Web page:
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The Hybrid Invasion

Nathan Parmelee (TMF Doraemon)
July 14, 2005

They're comiiiiing.

Scratch that. They're already here. Hybrids. And with every automaker jumping on the bandwagon, more models are on the way.

What we all want to know is whether any Rule Breaker investment opportunities have been created by this craze. As I see it, there are three: carmakers, battery makers, and the companies that supply the metals for the batteries. Let's dive in.

The automakers
You know these guys: Toyota (NYSE: TM  ) and Honda (NYSE: HMC  ) . Those two companies have the early and dominant lead in hybrid sales because they embraced the technology sooner than any other automaker. And Honda's new electric engine (due out this fall) for the Civic Hybrid will be able to power the car while idle or cruising, moving Honda's hybrid stature closer to that of Toyota's Prius.

But hybrid technology alone won't allow any one company to separate itself from the pack -- there's simply too much competition. Every automaker is unveiling a hybrid of its own -- Ford's (NYSE: F  ) Escape, GM's Chevrolet Silverado, and Mazda's Tribute, to name just a few.

Which automaker will prevail? I have no idea. But if I were putting money on it, I prefer the two sales leaders: Toyota and Honda. They're the first movers in the industry, and as every true Rule Breaker knows as mantra, being a first mover is crucial to long-term success.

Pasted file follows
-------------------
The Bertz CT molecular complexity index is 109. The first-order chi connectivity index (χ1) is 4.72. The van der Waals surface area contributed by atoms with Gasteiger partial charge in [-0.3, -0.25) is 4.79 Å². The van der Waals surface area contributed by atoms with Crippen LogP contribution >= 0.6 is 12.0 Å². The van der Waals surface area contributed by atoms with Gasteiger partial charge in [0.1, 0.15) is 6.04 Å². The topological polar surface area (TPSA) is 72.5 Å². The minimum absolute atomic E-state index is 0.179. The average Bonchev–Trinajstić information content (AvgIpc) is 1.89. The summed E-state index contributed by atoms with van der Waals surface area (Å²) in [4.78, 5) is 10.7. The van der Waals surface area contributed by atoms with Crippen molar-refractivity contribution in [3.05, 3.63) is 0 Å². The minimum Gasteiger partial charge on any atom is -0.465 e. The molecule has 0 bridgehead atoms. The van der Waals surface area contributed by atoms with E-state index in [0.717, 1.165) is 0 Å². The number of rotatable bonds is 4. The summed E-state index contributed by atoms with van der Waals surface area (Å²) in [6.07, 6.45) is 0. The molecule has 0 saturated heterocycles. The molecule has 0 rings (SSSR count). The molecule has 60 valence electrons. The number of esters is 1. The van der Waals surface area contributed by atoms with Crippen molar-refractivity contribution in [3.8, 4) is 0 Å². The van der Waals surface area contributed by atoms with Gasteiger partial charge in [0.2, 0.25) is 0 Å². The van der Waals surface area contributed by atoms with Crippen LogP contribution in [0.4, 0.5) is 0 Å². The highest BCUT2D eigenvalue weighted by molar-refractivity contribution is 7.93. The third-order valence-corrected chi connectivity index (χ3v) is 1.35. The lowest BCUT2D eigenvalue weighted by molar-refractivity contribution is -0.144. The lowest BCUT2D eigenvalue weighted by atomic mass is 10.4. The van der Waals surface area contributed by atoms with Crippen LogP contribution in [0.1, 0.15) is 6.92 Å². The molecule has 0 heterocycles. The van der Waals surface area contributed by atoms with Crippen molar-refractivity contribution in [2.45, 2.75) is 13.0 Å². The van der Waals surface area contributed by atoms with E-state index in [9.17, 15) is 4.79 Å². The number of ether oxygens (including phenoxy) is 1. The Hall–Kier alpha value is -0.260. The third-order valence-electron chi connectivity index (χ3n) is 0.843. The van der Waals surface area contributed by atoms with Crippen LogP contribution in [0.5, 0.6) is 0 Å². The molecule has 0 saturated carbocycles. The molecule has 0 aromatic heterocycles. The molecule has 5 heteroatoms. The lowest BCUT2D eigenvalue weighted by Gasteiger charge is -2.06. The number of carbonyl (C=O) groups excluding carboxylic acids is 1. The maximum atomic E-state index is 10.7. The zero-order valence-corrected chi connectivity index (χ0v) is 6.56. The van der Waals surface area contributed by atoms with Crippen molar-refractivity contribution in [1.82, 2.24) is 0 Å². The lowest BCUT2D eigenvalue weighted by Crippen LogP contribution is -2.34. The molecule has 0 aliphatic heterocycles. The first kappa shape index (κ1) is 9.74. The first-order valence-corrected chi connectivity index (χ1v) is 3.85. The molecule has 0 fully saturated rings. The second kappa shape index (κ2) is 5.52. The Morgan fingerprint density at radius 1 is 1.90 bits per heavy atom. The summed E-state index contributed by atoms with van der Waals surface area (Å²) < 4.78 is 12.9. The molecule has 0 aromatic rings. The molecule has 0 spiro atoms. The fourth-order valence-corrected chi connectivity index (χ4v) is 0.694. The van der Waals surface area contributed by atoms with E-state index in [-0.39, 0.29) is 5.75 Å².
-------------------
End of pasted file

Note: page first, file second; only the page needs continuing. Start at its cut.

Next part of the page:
The battery makers
The two largest players in this hybrid pick-and-shovel play are Sanyo (Nasdaq: SANYY  ) and Matsushita (NYSE: MC  ) . Both are large, diversified companies that have piqued my colleague Rich Smith's curiosity because of the same hybrid sales dynamic.

At the moment, Sanyo supplies Honda and Ford, while Matsushita supplies Toyota. Since Matsushita is more financially stable, I believe the company offers the most reward. But for those willing to assume more risk, there is turnaround value to be found in Sanyo.

The wild card in all this is EnergyConversion Devices (Nasdaq: ENER  ) . The company, which has diversified into other forms of alternative energy products, holds many of the patents related to the nickel metal hydride batteries (NiMH) used in hybrids. As hybrid sales increase, the company should receive greater royalties on its intellectual property. Unfortunately, ECD has a history of losses, negative cash flow from operations, and cash burn.

Today, Energy Conversion Devices sees royalties from some of the Sanyo battery sales, but none of the Toyota sales. This is because the Toyota Prius is made entirely in Japan and then shipped to the United States, making the company's patent inapplicable. Energy Conversion Devices also has a joint venture, Cobasys, which manufactures batteries and should benefit from increased hybrid sales. ECD expects to be profitable in 2006 and is worth looking into if it progresses toward that goal in the next few quarters.

Raw materials
The other potential investment opportunities are in the companies that produce the metals that make NiMH batteries. Given that the batteries are nickel metal hydride, you might assume nickel is the name of the game. It is to some extent, but cobalt, manganese, and aluminum are also contributors.

Like most of the other companies mentioned,